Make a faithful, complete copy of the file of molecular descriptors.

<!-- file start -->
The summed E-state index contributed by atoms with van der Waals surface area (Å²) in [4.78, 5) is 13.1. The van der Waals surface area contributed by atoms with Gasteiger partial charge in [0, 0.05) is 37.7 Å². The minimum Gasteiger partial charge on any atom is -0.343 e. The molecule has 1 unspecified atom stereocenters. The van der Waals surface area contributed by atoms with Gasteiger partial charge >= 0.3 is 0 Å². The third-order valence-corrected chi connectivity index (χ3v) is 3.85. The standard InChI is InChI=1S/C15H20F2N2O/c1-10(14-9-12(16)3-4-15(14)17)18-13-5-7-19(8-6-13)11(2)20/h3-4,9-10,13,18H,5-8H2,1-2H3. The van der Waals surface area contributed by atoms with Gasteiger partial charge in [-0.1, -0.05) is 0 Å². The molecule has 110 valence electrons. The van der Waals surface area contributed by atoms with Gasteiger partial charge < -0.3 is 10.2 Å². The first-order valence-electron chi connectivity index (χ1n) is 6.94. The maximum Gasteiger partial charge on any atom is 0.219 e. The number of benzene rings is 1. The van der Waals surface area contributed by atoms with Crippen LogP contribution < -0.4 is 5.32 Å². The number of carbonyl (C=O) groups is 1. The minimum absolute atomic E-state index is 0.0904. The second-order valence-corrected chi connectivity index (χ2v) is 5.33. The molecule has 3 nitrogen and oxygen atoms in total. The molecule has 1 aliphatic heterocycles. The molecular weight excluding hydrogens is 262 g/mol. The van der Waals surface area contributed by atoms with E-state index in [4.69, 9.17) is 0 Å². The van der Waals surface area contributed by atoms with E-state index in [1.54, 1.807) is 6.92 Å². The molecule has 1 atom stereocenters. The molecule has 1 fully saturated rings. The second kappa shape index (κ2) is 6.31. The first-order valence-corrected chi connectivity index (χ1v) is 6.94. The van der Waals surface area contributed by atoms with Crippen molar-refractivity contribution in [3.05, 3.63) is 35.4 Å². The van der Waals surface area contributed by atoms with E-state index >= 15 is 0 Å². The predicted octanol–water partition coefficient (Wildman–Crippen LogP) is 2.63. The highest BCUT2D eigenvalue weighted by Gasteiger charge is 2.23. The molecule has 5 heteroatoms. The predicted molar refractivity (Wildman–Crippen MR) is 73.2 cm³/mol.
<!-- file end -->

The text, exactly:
The summed E-state index contributed by atoms with van der Waals surface area (Å²) in [4.78, 5) is 13.1. The van der Waals surface area contributed by atoms with Gasteiger partial charge in [0, 0.05) is 37.7 Å². The minimum Gasteiger partial charge on any atom is -0.343 e. The molecule has 1 unspecified atom stereocenters. The van der Waals surface area contributed by atoms with Gasteiger partial charge >= 0.3 is 0 Å². The third-order valence-corrected chi connectivity index (χ3v) is 3.85. The standard InChI is InChI=1S/C15H20F2N2O/c1-10(14-9-12(16)3-4-15(14)17)18-13-5-7-19(8-6-13)11(2)20/h3-4,9-10,13,18H,5-8H2,1-2H3. The van der Waals surface area contributed by atoms with Gasteiger partial charge in [-0.1, -0.05) is 0 Å². The molecule has 110 valence electrons. The van der Waals surface area contributed by atoms with Gasteiger partial charge < -0.3 is 10.2 Å². The first-order valence-electron chi connectivity index (χ1n) is 6.94. The maximum Gasteiger partial charge on any atom is 0.219 e. The number of benzene rings is 1. The van der Waals surface area contributed by atoms with Crippen LogP contribution < -0.4 is 5.32 Å². The number of carbonyl (C=O) groups is 1. The minimum absolute atomic E-state index is 0.0904. The second-order valence-corrected chi connectivity index (χ2v) is 5.33. The molecule has 3 nitrogen and oxygen atoms in total. The molecule has 1 aliphatic heterocycles. The molecular weight excluding hydrogens is 262 g/mol. The van der Waals surface area contributed by atoms with E-state index in [4.69, 9.17) is 0 Å². The van der Waals surface area contributed by atoms with E-state index in [1.54, 1.807) is 6.92 Å². The molecule has 1 atom stereocenters. The molecule has 1 fully saturated rings. The second kappa shape index (κ2) is 6.31. The first-order valence-corrected chi connectivity index (χ1v) is 6.94. The van der Waals surface area contributed by atoms with Crippen molar-refractivity contribution in [3.05, 3.63) is 35.4 Å². The van der Waals surface area contributed by atoms with E-state index >= 15 is 0 Å². The predicted octanol–water partition coefficient (Wildman–Crippen LogP) is 2.63. The highest BCUT2D eigenvalue weighted by Gasteiger charge is 2.23. The molecule has 5 heteroatoms. The predicted molar refractivity (Wildman–Crippen MR) is 73.2 cm³/mol.